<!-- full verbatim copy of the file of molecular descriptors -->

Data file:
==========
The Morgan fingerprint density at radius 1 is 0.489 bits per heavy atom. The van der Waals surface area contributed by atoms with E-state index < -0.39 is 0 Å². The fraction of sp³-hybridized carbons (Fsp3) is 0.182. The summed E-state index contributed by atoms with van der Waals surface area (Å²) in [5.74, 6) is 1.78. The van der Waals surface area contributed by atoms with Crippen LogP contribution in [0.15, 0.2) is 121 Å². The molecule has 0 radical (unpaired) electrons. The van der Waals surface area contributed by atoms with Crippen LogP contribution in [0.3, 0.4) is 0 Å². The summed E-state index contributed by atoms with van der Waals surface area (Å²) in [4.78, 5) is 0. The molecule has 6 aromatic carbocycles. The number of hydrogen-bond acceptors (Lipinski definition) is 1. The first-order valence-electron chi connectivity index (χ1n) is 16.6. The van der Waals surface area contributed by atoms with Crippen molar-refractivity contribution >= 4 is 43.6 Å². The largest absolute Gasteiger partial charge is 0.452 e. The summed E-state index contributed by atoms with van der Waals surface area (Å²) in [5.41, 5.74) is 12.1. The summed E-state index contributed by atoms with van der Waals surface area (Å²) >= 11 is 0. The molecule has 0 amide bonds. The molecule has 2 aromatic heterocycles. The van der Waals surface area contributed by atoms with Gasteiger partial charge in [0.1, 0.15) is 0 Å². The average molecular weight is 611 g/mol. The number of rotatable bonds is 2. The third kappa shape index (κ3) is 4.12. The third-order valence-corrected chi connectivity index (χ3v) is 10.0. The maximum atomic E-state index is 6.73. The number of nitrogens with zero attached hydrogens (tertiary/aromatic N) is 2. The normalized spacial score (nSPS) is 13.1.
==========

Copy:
The Morgan fingerprint density at radius 1 is 0.489 bits per heavy atom. The van der Waals surface area contributed by atoms with E-state index < -0.39 is 0 Å². The fraction of sp³-hybridized carbons (Fsp3) is 0.182. The summed E-state index contributed by atoms with van der Waals surface area (Å²) in [5.74, 6) is 1.78. The van der Waals surface area contributed by atoms with Crippen LogP contribution in [0.15, 0.2) is 121 Å². The molecule has 0 radical (unpaired) electrons. The van der Waals surface area contributed by atoms with Crippen LogP contribution in [0.3, 0.4) is 0 Å². The summed E-state index contributed by atoms with van der Waals surface area (Å²) in [4.78, 5) is 0. The molecule has 6 aromatic carbocycles. The number of hydrogen-bond acceptors (Lipinski definition) is 1. The first-order valence-electron chi connectivity index (χ1n) is 16.6. The van der Waals surface area contributed by atoms with Crippen molar-refractivity contribution >= 4 is 43.6 Å². The largest absolute Gasteiger partial charge is 0.452 e. The summed E-state index contributed by atoms with van der Waals surface area (Å²) in [5.41, 5.74) is 12.1. The summed E-state index contributed by atoms with van der Waals surface area (Å²) >= 11 is 0. The molecule has 0 amide bonds. The molecule has 2 aromatic heterocycles. The van der Waals surface area contributed by atoms with Gasteiger partial charge in [0.1, 0.15) is 0 Å². The average molecular weight is 611 g/mol. The number of rotatable bonds is 2. The third kappa shape index (κ3) is 4.12. The third-order valence-corrected chi connectivity index (χ3v) is 10.0. The maximum atomic E-state index is 6.73. The number of nitrogens with zero attached hydrogens (tertiary/aromatic N) is 2. The normalized spacial score (nSPS) is 13.1.